14 EOQ Inventory Model Objective: minimize total inventory costs while ensuring that adequate inventories exist to meet current demand Very simple too use, but assumptions are not always valid –demand is known and constant –ordering lead time is known and constant –total cost per year of placing orders decreases as the order quantities increase –carrying costs of inventory increases as quantity of orders increases –no quantity discounts

15 EOQ Inventory Model Q = 2DS H Where Q = economic order quantity D = annual demand in units S = fixed cost of placing each order H = holding or carrying cost per unit per year

16 Reorder Point EOQ INVENTORY LEVEL Time (days) Lead Time Daily Demand EOQ Inventory Model Inventory Cycle

17 Cost Accounting System Records the financial effects of the events occurring in the production process Initiated by the work order Cost accounting clerk creates a new cost record for the new batch and files in WIP file The records are updated as materials and labor are used

18 Inventory Control materials requisitions Work Centers job tickets completed move tickets STANDARDS COST ACCOUNTANTS Update WIP accounts DL DM Mfg. OH. Compute Variances Elements of the Cost Accounting System

19 Cost Accounting System Receipt of last move ticket signals completion of the production process –clerk removes the cost sheet from WIP file –prepares a journal voucher to transfer balance to a finished goods inventory account and forwards to the General Ledger department

20 Summary of Internal Controls

21 Internal Controls Transaction authorizations –work orders reflect a legitimate need based upon sales forecast and the finished goods on hand –move tickets (with authorized signature from each work station) authorize the movement of the batch through the various work centers –materials requisitions authorize the warehouse to release materials to the work centers

22 Internal Controls Segregation of duties –production planning and control department is separate from the work centers –inventory control separate from materials storeroom and finished goods warehouse –cost accounting function accounts for WIP and should be separate from the work centers in the production process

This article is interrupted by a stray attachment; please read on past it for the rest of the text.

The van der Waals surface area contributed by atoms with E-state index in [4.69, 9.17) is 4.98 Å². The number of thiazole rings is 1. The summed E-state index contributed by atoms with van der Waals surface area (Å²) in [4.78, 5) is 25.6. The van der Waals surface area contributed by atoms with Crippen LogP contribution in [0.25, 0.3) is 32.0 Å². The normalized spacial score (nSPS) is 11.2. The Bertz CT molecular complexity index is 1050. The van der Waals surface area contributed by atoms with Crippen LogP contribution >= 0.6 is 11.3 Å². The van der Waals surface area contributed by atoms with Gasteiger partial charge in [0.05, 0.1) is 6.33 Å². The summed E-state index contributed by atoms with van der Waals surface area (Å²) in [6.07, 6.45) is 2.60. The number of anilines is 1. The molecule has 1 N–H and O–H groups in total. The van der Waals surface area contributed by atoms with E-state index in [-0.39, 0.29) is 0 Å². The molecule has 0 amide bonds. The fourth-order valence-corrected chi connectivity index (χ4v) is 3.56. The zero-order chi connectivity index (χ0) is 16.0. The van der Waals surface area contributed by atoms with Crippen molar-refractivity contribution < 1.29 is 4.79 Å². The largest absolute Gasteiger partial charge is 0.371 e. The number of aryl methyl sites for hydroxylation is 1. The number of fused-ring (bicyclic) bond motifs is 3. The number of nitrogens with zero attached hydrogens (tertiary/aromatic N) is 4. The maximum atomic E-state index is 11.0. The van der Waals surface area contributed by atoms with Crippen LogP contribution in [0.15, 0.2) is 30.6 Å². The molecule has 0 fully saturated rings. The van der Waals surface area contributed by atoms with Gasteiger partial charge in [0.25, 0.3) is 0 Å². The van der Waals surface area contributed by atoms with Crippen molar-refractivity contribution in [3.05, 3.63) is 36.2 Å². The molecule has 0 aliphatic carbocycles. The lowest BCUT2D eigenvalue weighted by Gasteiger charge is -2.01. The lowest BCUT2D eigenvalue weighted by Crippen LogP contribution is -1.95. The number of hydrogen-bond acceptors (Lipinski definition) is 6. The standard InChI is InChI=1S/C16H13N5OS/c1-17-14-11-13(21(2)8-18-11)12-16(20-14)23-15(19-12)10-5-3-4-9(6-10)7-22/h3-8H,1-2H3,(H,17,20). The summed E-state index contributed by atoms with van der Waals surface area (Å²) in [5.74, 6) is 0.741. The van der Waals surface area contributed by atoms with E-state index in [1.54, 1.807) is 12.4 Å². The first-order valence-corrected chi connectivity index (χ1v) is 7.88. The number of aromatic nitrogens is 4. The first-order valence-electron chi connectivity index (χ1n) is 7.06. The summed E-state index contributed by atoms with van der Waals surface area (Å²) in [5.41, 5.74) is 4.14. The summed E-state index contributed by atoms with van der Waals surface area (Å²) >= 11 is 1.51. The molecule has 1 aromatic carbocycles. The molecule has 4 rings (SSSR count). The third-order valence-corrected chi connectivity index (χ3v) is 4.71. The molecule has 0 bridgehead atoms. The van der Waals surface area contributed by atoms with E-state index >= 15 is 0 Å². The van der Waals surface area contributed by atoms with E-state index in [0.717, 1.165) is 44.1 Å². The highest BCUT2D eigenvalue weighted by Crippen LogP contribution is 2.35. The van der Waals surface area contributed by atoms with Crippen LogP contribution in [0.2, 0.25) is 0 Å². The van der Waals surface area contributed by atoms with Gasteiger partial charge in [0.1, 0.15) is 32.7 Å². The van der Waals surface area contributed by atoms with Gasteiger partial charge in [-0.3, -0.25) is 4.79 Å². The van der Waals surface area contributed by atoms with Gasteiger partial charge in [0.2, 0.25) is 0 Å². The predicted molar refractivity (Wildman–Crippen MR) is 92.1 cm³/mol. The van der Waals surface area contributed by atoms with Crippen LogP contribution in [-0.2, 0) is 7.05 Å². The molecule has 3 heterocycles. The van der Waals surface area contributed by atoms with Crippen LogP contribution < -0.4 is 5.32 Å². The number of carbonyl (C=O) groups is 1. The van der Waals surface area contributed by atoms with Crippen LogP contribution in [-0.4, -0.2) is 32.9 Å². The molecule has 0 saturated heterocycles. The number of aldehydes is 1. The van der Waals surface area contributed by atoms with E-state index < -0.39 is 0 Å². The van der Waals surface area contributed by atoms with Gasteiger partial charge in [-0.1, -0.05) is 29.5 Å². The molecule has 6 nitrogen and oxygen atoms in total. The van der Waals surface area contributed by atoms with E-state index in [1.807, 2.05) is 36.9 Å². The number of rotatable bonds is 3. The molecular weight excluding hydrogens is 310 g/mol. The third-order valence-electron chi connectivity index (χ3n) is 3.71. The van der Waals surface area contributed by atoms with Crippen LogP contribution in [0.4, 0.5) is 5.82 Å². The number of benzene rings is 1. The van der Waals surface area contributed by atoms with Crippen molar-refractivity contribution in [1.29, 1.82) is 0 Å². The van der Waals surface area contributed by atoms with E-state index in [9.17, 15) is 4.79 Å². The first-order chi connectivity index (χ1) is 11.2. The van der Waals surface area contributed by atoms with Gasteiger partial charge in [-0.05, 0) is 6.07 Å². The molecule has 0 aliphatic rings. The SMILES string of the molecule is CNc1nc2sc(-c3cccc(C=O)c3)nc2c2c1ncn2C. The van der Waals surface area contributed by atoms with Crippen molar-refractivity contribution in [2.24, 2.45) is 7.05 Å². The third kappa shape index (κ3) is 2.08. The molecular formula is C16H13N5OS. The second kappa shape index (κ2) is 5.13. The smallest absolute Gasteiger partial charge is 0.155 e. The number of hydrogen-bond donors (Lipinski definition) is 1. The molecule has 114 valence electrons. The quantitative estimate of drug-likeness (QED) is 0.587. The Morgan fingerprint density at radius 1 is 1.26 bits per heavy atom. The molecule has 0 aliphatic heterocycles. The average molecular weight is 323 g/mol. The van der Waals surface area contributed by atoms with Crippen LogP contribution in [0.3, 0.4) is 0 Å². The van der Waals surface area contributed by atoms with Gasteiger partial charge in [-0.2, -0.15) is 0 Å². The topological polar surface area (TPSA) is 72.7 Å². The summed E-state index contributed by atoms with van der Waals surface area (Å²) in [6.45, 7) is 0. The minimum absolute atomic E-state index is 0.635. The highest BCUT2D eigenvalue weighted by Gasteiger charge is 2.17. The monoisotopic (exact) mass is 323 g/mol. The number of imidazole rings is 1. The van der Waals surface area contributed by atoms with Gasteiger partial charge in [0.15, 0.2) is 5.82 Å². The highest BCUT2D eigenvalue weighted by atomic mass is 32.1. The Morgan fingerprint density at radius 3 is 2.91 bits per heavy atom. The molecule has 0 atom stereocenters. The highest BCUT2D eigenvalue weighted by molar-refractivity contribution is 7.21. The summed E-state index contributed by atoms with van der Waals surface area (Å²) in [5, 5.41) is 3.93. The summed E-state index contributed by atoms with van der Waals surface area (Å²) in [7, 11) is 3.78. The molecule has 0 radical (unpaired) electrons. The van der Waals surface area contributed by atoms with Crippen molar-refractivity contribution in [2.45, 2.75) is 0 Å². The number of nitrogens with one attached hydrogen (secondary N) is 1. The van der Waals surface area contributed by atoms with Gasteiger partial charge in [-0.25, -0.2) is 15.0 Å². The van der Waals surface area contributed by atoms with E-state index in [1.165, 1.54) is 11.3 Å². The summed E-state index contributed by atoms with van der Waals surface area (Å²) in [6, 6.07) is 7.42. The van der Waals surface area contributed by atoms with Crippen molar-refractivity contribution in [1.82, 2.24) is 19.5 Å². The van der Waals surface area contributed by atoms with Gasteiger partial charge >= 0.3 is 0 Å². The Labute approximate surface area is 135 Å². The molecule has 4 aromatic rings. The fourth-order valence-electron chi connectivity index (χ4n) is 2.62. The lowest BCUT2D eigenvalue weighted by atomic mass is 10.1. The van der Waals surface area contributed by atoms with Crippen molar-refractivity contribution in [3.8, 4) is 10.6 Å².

23 Internal Controls Supervision –supervisors in the work centers oversee the usage of raw materials in the production process to ensure that all released materials are used in production and waste is minimized –employee time cards and job tickets are checked for accuracy

24 Internal Controls Access control –direct access to assets storerooms, production work centers, and finished goods warehouses quantities in excess of standard amounts should require approval –indirect access to assets materials requisitions, excess materials requisitions, and employee time cards

25 Internal Controls Accounting records –pre-numbered documents –work orders –cost sheets –move tickets –job tickets –material requisitions –WIP and FGs files

26 Internal Controls Independent verification –cost accounting reconciles material usage (material requisitions) and labor usage (job tickets) with prescribed standards, and variances are investigated –GL dept. verifies the total movement from WIP to FG by reconciling journal vouchers from cost accounting and inventory subsidiary ledger summaries from inventory control –internal and external auditors periodically verify the raw materials and FGs inventories on hand through a physical count

27 Trends in Competitive Advantage

28 The World-Class Environment and Manufacturing Flexibility Customers: –want quality products –want them quickly –want variety Achieving manufacturing flexibility incorporates four operational characteristics: –physical reorganization of the production facilities –automation of the manufacturing process –reduction of inventories –high product quality

29 Physical Reorganization of the Production Facilities The inefficiencies inherent in the layout of traditional plants add handling costs, conversion, time, and excess inventories to the manufacturing process. Employees tend to feel ownership over their stations, which is contrary to a team concept. The reorganization is based on flows through cells which shorten the physical distance between the activities, thus reducing setup and processing time, handling costs, and inventories in the flow.

30 Progression of Automation in the Manufacturing Process Traditional Islands of Technology Process Simplification (JIT) Computer Integrated Manufacturing Progression of Automation toward World-Class Status